Images of the suspected agents turned out to be posted online on public resources, including the website of an amateur football league and a dating site.
A Moscow municipal deputy, Anastasiya Bryukhanova, tweeted that she had spent an hour wandering round a GRU facility while campaigning, having simply "opened the gate and walked in" before being stopped.
The Kremlin or Russian military has not yet commented on the latest cyber attack allegations, while Foreign Ministry spokeswoman Maria Zakharova dismissed them as Western "spy mania".
However, the timing of the attempted hack is significant as Russia is accused of purposely delaying OPCW access to a chemical weapons attack in Douma, Syria, in April, giving the Kremlin time to tamper with the site.
The Russian-backed Syrian regime is accused of using chemical weapons against the rebel stronghold on April 7, killing at least 40 people and hospitalising more than 500.
In addition to these intelligence blunders, the Kremlin's ongoing campaign to silence dissent serves as an unfortunate reminder for those in Central Asia of the risks people are forced to take in order to tell the truth about the Putin regime.
In May, the staged "murder" of Ukrainian journalist Arkady Babchenko, a long-time critic of Russia who himself has accused Russian authorities of killing Kremlin dissenters and unleashing wars in Ukraine, Syria and elsewhere, uncovered a ill-planned plot against his life by Moscow.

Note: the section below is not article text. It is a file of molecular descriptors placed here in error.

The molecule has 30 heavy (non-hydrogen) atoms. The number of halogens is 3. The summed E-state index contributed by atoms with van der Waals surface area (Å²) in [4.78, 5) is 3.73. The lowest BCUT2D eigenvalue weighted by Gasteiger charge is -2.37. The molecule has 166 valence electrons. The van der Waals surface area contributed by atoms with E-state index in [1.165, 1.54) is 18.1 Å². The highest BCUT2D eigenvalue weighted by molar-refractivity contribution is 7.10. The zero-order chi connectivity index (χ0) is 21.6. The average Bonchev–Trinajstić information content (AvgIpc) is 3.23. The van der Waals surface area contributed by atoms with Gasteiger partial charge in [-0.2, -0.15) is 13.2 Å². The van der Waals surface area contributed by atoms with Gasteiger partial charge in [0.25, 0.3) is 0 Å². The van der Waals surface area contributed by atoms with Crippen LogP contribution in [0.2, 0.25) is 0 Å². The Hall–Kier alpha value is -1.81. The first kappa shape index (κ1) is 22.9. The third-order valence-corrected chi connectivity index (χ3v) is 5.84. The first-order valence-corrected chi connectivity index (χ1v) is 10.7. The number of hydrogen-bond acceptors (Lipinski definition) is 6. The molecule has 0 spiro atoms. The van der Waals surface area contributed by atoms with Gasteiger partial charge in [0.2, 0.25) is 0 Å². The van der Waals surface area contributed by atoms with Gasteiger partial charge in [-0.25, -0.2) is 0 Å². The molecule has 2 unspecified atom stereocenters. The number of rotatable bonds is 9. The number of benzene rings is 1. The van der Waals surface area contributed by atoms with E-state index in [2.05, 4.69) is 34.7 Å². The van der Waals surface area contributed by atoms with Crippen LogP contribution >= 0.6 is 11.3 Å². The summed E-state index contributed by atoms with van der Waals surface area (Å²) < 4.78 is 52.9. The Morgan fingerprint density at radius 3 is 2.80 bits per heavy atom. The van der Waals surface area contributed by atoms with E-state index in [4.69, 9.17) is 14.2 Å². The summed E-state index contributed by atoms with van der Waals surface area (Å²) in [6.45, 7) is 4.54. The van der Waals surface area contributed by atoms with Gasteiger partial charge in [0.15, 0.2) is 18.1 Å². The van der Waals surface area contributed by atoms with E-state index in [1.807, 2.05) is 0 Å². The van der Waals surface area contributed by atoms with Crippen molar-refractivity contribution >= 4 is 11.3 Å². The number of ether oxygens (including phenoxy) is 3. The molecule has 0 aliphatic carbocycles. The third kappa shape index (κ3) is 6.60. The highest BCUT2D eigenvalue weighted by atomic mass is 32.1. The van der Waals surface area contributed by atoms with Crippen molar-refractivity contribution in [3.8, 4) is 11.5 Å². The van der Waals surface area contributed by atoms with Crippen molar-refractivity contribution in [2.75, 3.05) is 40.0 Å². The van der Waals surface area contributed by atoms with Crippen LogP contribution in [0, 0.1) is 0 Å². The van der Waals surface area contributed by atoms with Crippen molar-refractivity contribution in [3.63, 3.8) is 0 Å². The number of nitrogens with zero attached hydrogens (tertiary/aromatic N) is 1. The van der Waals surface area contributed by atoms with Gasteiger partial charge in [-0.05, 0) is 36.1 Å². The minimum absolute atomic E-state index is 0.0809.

The planned attack was "organised from Russian territory" with the aim of "destabilising Ukraine" and "killing one whom Russia fears most of all", Ukrainian President Petro Poroshenko wrote on Facebook.
In April, Russian journalist Maksim Borodin, a Russian journalist who wrote in detail about Putin's 'shadow army', the so-called Wagner Group, died suspiciously when he "fell" from the balcony of his fifth-floor flat in Moscow.
Denis Voronenkov, a former Russian politician who had spoken out against the Kremlin, was gunned down on a Kyiv street in broad daylight in March 2017, while Russian and Ukrainian journalist Pavlo Sheremet was killed in July 2016 when his car exploded.
In 2006 in London, the Kremlin is accused of carrying out a radiation attack using polonium against Alexander Litvinenko, a former officer of the Russian Federal Security Service who fled prosecution in Russia and later wrote critically of Putin.
Viktor Yushchenko, a Ukrainian politician who stood up to Russia, suffered a disfiguring dioxin poisoning in 2004 during his eventually victorious campaign for president.